Fine George III Armchair, attributed to John Linnell

On Reserve

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Object Description

A superb George III Chippendale period mahogany armchair, attributed to William and John Linnell.
Circa 1760.

Why we like it
A splendid example of a quintessential Chippendale period English chair. Great colour and patination, wonderfully intricate design and superb quality of carving.

Object History

The design of this parlour chair can be firmly attributed to the Berkeley Square cabinet-maker John Linnell (d. 1796), the author of A New Book of Ornaments (1760). Linnell’s similar design surviving at the Victoria and Albert Museum relates to chairs he supplied around 1760–67 to Robert Child for Upton House, Oxfordshire, and also to William Drake for Shardeloes, Buckinghamshire. A set of chairs with virtually identical backs was sold Christie’s New York, 18 October 2001, lot 32.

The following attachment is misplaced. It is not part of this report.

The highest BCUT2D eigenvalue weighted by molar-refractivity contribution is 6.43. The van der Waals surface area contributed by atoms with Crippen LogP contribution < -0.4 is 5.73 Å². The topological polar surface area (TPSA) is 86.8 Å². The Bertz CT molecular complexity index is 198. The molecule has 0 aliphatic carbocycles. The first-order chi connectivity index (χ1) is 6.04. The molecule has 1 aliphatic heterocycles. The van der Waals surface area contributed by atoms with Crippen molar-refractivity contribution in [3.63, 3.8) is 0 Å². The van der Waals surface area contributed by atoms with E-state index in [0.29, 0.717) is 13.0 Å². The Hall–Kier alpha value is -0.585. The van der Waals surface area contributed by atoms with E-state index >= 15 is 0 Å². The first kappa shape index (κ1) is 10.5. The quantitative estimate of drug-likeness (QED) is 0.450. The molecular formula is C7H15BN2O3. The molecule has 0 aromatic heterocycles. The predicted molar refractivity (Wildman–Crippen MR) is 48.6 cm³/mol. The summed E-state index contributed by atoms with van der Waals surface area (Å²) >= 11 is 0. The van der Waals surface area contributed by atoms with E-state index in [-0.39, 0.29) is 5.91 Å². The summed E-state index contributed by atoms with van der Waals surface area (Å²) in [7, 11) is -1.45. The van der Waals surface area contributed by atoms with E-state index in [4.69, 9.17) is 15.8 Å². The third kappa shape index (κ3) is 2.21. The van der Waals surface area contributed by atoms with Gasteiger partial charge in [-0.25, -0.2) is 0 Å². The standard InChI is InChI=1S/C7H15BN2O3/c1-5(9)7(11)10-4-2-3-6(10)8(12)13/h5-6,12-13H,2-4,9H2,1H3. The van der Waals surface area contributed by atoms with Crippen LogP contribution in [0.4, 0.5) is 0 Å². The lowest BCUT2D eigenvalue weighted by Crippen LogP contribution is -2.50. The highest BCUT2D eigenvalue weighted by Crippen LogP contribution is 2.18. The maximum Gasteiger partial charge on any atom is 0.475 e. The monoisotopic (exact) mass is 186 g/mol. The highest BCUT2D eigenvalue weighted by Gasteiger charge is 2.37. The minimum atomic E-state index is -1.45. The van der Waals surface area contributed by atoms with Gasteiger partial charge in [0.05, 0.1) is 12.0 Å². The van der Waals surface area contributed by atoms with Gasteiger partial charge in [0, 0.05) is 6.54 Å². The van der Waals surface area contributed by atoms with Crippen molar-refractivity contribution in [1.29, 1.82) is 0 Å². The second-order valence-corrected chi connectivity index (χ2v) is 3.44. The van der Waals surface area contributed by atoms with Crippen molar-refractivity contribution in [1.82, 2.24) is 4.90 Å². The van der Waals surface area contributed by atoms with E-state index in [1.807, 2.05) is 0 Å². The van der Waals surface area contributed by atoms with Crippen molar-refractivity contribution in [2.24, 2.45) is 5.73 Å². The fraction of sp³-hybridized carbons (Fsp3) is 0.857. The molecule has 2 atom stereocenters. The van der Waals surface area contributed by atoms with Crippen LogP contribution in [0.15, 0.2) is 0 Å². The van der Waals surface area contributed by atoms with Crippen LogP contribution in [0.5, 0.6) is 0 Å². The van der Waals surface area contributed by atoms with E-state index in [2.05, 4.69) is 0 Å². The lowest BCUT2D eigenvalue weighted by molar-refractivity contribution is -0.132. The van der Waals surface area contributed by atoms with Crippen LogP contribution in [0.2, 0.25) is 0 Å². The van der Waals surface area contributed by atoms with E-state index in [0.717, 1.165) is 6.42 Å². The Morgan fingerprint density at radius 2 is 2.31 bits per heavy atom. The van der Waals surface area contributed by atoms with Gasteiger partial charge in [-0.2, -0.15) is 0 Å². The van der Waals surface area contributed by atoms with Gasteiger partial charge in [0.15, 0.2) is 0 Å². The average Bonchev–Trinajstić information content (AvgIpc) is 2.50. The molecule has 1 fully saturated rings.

Object Literature

John Linnell (1729-1796) was the son of the famous furniture maker William Linnell (ca. 1703-1763). Unlike most furniture makers, John Linnell gained a design education at the St. Martin’s Lane Academy, which was founded by William Hogarth in 1735. In 1750, aged 21, he joined his father’s firm as a designer. On his father’s death in 1763, John Linnell took over the family firm. During his lifetime John Linnell produced high quality furniture, which rivalled that of other leading furniture makers such as Thomas Chippendale, John Cobb and William Ince and John Mayhew.

Object Condition

Fine antique condition

Object Details

Dealer Opening Times

By appointment only.

Dealer Contact

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